Speaking at the Liberal Democrat party conference pensions minister Steve Webb defended plans for a £140 per week flat rate state pension and also indicated that he was willing to compromise so women were not unfairly affected by changes in the retirement age.
Changes in retirement age
The coalition have previously announced that the retirement age would be changed to 66 for both men and women from 2020, six years earlier than had previously been planned.
Many people thought this change was unfair with 330,000 women born between April 1953 and September 1960 most severely affected, having their retirement age put back by as much as two years.
Campaigners thought this change was too radical and would give women little or no time to plan for the delay in receiving their state pension.
It was also proposed that the retirement age would rise again to 67 as early as 2026.
However it now seems that the government may make concessions to help women affected by these changes, either by allowing them to claim pension credit or indeed reducing the delay in being able to claim the state pension to just one year.
Speaking at the conference Mr Webb said that increased life expectancy means the government cannot compromise on the rise in the state pension age, however he went on to say: “we also recognise that pension age changes need to be fair.”
“So although we stand by our plans to equalise men and women more quickly and to move to age 66 more quickly, I can assure you that we will do all that we can to ease that transition for the particular group of women most affected by the change.”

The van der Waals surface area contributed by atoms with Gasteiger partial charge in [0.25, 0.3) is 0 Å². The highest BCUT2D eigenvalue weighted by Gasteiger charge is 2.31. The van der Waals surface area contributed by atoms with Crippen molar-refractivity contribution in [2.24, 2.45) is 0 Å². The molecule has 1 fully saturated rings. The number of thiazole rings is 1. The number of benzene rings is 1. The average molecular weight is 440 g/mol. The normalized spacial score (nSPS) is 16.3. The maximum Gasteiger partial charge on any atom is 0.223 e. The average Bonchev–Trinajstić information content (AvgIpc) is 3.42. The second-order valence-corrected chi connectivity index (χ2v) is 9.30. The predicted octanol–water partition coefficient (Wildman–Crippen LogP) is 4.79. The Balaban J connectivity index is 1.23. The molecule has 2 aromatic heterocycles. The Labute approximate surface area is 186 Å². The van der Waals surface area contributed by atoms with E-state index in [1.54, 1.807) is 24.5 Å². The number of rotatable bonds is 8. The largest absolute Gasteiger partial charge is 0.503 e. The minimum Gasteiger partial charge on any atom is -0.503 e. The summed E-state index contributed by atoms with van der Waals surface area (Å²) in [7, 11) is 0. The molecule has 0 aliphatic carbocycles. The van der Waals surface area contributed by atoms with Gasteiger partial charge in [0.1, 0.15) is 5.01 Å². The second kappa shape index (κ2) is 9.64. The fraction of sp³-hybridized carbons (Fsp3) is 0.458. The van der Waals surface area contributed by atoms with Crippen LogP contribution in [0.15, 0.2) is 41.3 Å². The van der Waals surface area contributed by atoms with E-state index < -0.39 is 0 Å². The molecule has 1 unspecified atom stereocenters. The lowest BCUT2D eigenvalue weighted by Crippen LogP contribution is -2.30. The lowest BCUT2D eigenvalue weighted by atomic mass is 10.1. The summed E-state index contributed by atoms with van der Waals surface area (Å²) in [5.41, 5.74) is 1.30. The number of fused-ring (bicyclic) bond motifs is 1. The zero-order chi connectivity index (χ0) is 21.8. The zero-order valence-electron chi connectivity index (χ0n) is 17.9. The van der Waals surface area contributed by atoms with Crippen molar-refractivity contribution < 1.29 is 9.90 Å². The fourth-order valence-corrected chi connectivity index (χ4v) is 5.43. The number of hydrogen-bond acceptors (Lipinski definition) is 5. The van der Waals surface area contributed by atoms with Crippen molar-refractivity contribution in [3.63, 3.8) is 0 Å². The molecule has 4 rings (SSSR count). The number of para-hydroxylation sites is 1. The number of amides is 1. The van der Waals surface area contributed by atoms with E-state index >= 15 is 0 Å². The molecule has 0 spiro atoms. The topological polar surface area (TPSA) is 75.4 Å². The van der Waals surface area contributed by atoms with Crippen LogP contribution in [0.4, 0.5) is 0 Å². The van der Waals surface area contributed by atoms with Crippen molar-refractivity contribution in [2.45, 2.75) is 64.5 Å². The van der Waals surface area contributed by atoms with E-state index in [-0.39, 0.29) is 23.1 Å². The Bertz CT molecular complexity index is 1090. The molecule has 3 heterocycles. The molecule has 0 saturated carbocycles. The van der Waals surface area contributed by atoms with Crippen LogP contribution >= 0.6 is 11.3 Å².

He continued: “We’ll make sure that the state pension they do get is calculated in a fairer way. At the moment, pensions are often bad news for women and I’m determined as the minister to change that.
“There’s a range of things that you can do, whether it’s about dates or about other bits of the system, that would ease the financial pressure for those most affected. I won’t pre-empt what we’ll say to Parliament in some weeks’ time but the crucial thing for us is fairness.”
Flat rate state pension
In the same speech Mr Webb defended government plans to introduce a flat rate state pension saying that it was fairer than the current system and would in fact cost no more.
Mr Webb said: “A retiring male can typically expect a pension of £160 at retirement. A female can expect £130 state pension. You might say it’s not fair but that is a fact of the state pension system now…We are not giving a boost to new pensions, we are taking the existing benefit and making it fairer.”
Seeking to give some clarity to the changes Mr Webb said that those people retiring close to retirement when the reforms are introduced will get the same state pension as they otherwise would have done. Those further away from retirement however can expect to see their entitlement change by the time they reach state pension age.
Mr Webb said: “You will still get your £160 a week if that what you are about to get now. In the future high earners will not be entitled to any more than £140. But on day one there will not be that many [whose entitlement is lowered ] because we have to honour the past, so we have done little things to fix that, for example if you have only spent a few months in the country you don’t get anything.’